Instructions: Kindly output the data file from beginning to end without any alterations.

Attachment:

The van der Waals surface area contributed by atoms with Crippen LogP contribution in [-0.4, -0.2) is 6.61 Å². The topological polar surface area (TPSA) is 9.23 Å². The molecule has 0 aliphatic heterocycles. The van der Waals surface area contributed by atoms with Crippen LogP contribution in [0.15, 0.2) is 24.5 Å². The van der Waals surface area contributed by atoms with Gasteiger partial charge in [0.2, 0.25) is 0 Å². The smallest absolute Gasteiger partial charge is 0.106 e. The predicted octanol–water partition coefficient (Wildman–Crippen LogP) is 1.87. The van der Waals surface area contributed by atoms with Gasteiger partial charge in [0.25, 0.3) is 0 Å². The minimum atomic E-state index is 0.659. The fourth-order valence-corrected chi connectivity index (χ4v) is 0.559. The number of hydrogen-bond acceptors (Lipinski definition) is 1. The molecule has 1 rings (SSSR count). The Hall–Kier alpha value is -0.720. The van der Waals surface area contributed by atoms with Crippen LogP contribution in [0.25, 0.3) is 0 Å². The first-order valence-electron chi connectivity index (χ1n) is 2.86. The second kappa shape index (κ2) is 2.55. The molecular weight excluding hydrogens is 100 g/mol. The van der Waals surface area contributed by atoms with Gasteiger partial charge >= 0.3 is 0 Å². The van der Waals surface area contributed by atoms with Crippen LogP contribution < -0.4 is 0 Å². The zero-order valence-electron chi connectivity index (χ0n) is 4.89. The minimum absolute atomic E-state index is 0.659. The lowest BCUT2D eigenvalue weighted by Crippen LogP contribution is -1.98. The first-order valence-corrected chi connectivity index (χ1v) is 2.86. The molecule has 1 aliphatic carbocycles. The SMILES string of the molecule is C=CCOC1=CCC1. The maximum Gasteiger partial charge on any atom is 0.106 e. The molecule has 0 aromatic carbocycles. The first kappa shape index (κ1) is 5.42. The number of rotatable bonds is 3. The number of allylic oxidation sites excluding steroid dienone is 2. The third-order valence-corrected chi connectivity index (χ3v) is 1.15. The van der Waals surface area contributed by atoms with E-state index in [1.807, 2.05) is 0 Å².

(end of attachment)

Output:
The van der Waals surface area contributed by atoms with Crippen LogP contribution in [-0.4, -0.2) is 6.61 Å². The topological polar surface area (TPSA) is 9.23 Å². The molecule has 0 aliphatic heterocycles. The van der Waals surface area contributed by atoms with Crippen LogP contribution in [0.15, 0.2) is 24.5 Å². The van der Waals surface area contributed by atoms with Gasteiger partial charge in [0.2, 0.25) is 0 Å². The smallest absolute Gasteiger partial charge is 0.106 e. The predicted octanol–water partition coefficient (Wildman–Crippen LogP) is 1.87. The van der Waals surface area contributed by atoms with Gasteiger partial charge in [0.25, 0.3) is 0 Å². The minimum atomic E-state index is 0.659. The fourth-order valence-corrected chi connectivity index (χ4v) is 0.559. The number of hydrogen-bond acceptors (Lipinski definition) is 1. The molecule has 1 rings (SSSR count). The Hall–Kier alpha value is -0.720. The van der Waals surface area contributed by atoms with Crippen LogP contribution in [0.25, 0.3) is 0 Å². The first-order valence-electron chi connectivity index (χ1n) is 2.86. The second kappa shape index (κ2) is 2.55. The molecular weight excluding hydrogens is 100 g/mol. The van der Waals surface area contributed by atoms with Gasteiger partial charge >= 0.3 is 0 Å². The van der Waals surface area contributed by atoms with Crippen LogP contribution < -0.4 is 0 Å². The zero-order valence-electron chi connectivity index (χ0n) is 4.89. The minimum absolute atomic E-state index is 0.659. The lowest BCUT2D eigenvalue weighted by Crippen LogP contribution is -1.98. The first-order valence-corrected chi connectivity index (χ1v) is 2.86. The molecule has 1 aliphatic carbocycles. The SMILES string of the molecule is C=CCOC1=CCC1. The maximum Gasteiger partial charge on any atom is 0.106 e. The molecule has 0 aromatic carbocycles. The first kappa shape index (κ1) is 5.42. The number of rotatable bonds is 3. The number of allylic oxidation sites excluding steroid dienone is 2. The third-order valence-corrected chi connectivity index (χ3v) is 1.15. The van der Waals surface area contributed by atoms with E-state index in [1.807, 2.05) is 0 Å².